Two Indian Americans researchers get US presidential award
President Barack Obama has named 102 researchers, including two Indian-Americans, as recipients of the Presidential Early Career Awards for Scientists and Engineers, the highest US honour for young professionals in these fields.
Washington: President Barack Obama has named 102 researchers, including two Indian-Americans, as recipients of the Presidential Early Career Awards for Scientists and Engineers, the highest US honour for young professionals in these fields.
The winners including, Dr. Karunesh Ganguly of San Francisco Veterans Affairs Medical Centre and Dr. Hardeep Singh of Houston Veterans Affairs Medical Centre, will receive their awards at a Washington, DC, ceremony in the coming year.
"The impressive achievements of these early-stage scientists and engineers are promising indicators of even greater successes ahead," Obama said in a White House announcement.
"We are grateful for their commitment to generating the scientific and technical advancements that will ensure America`s global leadership for many years to come."
Ganguly`s research is aimed towards the development of novel therapies for patients with chronic neurological deficits following stroke or other forms of brain injury.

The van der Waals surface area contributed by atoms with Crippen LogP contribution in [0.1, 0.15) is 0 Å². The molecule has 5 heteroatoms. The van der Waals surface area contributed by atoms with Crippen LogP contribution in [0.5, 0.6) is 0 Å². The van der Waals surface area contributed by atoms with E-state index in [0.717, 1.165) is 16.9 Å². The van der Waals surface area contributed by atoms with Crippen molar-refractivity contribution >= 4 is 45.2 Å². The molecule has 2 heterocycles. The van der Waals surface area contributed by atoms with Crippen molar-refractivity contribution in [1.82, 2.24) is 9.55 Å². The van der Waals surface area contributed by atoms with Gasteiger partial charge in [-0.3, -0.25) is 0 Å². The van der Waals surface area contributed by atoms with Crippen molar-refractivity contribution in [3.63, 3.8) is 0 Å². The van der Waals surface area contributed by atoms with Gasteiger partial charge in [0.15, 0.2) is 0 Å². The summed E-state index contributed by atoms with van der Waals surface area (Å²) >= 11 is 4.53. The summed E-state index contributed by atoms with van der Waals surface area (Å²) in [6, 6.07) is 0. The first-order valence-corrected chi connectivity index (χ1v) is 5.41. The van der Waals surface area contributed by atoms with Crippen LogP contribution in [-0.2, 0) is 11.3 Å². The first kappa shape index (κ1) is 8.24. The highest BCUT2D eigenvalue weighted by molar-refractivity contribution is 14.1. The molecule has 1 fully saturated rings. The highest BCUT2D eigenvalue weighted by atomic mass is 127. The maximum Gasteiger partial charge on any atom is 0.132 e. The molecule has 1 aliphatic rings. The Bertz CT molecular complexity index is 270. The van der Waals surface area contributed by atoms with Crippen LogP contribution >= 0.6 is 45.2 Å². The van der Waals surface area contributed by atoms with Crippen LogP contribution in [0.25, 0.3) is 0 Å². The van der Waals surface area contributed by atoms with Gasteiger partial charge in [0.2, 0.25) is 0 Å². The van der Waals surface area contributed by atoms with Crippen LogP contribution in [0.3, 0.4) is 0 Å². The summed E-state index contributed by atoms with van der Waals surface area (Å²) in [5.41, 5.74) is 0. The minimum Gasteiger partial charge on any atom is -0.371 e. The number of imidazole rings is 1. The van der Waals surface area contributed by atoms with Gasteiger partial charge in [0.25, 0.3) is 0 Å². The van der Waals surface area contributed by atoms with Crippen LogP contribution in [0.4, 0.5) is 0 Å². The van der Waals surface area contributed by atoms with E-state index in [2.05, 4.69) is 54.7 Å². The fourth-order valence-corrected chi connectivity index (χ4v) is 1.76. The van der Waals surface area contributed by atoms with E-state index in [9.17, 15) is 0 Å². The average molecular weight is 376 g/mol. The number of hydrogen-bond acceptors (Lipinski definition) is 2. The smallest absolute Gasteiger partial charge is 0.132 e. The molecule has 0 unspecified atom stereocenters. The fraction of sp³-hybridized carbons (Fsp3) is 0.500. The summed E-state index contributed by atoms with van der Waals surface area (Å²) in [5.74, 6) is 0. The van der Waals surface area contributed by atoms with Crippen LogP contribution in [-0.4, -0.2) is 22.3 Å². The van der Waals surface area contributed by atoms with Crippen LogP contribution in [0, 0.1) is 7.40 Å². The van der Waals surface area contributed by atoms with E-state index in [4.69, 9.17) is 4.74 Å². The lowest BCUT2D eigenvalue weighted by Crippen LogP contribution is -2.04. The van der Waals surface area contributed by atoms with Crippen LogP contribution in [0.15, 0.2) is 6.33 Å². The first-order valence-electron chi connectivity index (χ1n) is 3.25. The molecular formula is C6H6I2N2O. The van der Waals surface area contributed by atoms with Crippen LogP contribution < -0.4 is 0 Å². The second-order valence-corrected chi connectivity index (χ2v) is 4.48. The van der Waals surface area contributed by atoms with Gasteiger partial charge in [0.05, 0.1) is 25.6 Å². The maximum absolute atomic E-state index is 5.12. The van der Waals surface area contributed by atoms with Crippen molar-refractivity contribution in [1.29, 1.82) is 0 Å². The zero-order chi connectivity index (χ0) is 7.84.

Much of Hardeep Singh`s research has involved detecting, understanding and reducing missed and delayed diagnosis in the outpatient setting, as well as in using health information technology to achieve safe and effective health care.
Established by President Bill Clinton in 1996, the awards "embody the high priority the Obama Administration places on producing outstanding scientists and engineers to advance the Nation`s goals, tackle grand challenges, and contribute to the American economy," the White House said.
Various US departments "join together annually to nominate the most meritorious scientists and engineers whose early accomplishments show the greatest promise for assuring America`s pre-eminence in science and engineering and contributing to the awarding agencies` missions."